It's a collection of curiosities and keepsakes. Like Alf Roberts. He was the only man I ever saw on the television, apart from Windy Miller, who never removed his hat. Fittingly for a man of his size, it was the pork pie variety. Don't you just love that attention to detail?
Most of all though, the cobbles provide a voyeur's delight. When Mike, Ken and Deirdre were swapping duvets, the nation held its breath and devoured every moment. Never before had a three-way tug of love transfixed everyone from the Prime Minister to the landlords of empty pubs, bemoaning the fact their regulars wouldn't turn up to sup until they'd turned off that's night's Street.
It is the same today. For Mike, Ken and Deirdre, read Molly, Tyrone and Kevin. Throw in a baby of dubious parentage for added value. Every furtive look, every rueful, shameful moment is captured on the faces of three brilliant young actors (Well, Kevin's no spring chicken but he does look younger without that ferret on his top lip).
I don't subscribe to the school of thought that cheapens soap stars in the presence of their more illustrious movie counterparts.In my idle moments, I don't find myself caring too much about Tom Cruise. Eileen Grimshaw on the other hand, I'm passionate about.
I shared a lift with Ken Barlow recently at the North's Royal Television Society Awards. With him on the 30th floor of the Hilton Hotel was a well-set man with a smiley face and a familiar air. To my eternal shame now, I couldn't quite put a name to the face, although I got the impression he recognised me from regional television.
Later, as this man collected an award and said it was his proudest moment because the award reflected the views of his northern peers, I realised it was Tony Warren, the creator of this jewel of a programme. The man whose genius and legacy has put hundreds of famous names to hundreds of ordinary faces, ordinary until they were granted the gift of a Coronation Street moniker.
As I wandered past Tony towards the one lift for all of us bow-tied guests, I cracked a gag comparing the scene to The Towering Inferno. He smiled politely. I was lucky I got that. After all, with 50 years of The Street and a grateful nation hanging on to his and his descendants' every word, there's nothing at all you can teach this man about blockbusters.
Tony Livesey broadcasts on BBC Radio 5 live Monday to Thursday, 10.30pm-1am. 5 live's family week starts tomorrow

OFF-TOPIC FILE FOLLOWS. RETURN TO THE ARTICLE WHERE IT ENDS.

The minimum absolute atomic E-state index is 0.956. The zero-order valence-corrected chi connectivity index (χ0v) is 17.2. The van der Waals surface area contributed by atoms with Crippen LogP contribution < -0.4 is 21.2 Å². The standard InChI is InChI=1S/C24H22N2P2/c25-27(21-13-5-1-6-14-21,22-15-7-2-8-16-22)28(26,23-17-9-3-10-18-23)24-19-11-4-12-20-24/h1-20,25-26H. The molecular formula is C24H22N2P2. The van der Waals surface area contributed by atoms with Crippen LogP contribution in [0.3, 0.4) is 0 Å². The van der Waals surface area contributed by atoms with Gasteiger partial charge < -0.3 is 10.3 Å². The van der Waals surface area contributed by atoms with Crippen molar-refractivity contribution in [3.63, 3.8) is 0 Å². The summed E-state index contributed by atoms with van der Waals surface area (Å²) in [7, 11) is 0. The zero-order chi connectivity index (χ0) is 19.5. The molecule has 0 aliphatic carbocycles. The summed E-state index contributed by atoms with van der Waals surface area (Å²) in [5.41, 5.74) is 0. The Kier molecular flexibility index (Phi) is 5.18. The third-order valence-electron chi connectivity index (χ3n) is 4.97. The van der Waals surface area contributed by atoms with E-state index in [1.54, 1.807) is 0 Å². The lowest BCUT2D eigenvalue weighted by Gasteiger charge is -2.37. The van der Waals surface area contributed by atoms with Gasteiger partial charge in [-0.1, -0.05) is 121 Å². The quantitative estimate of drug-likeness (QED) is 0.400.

Ratings flag, from a mid-60s high of 20 million to eight million in 1973. Phoenix walks out (for a spell). Carson takes ill (for a spell). Which clears the way for some lesser faces, such as Gail Potter, Vera Duckworth and Mike Baldwin. It in't half glum, though, chuck. Bill Podmore, a former comedy producer, brings a bit of fun back with characters like Eddie Yeats and Jack Duckworth.
Tracy is born to Deirdre Langton in 1977 and is on the Street to this day. The little 'un nearly meets her end when a lorry crashes into the Rovers in 1979. (A pity, the uncharitable might say of the slattern).
Kenneth Barlow wins a place at university, and gets where one of soap's longest-running characters has always been – above himself. He marries Valerie, the first of four wives, having twins soon after. The Purge of 1964 puts paid to several much-loved characters, including Martha Longhurst. In protest, Ena Sharples (Violet Carson) nearly leaves the Rovers Return's snug for good.
Elsie Tanner – "the sexiest thing on television", according to James Callaghan – cocks a snook at Ena and fellow harridans and takes a husband.
Never mind Ken marrying Deirdre in 1981 (two days before some wedding down south), Brookside has swearing and Scousers, and EastEnders has Cockneys and – ee! – gay characters. Out go Elsie and Ena, and in come Bet Lynch, Percy Sugden and thumping storylines: Ken and Mike Baldwin feud over Deirdre! Fire at the Rovers!
It works – when Alan Bradley meets his death under a Blackpool tram in 1989, 26.9 million tune in to wish him good riddance.
You can't move for issues round here, love... transsexuals, yuppies, drug-dealers, eco-warriors and the show's first proper non-white family (the Desais), following criticism of content and casting.
Bet Lynch calls time at the Rovers in 1995, and two years later it's curtains for Percy Sugden, Thelma Barlow and a clutch of others on producer's Brian Park's first day. The decade's biggest storyline is ever-suffering Deirdre's imprisonment: "Free the Weatherfield One!"
Corrie retreats into gentle storylines and humour – apart from that wrong 'un Richard Hillman. After a couple of murders and a few other attempts, Hillman tries to bump off his wife Gail, and family in an episode watched by nearly 20 million.
Vera Duckworth dies in 2007 followed, this last month, by her layabout husband, Jack. All the talk's of the tram crash to mark the 50th anniversary, killing off four main characters. Coronation Street – who'd want to live there, pet?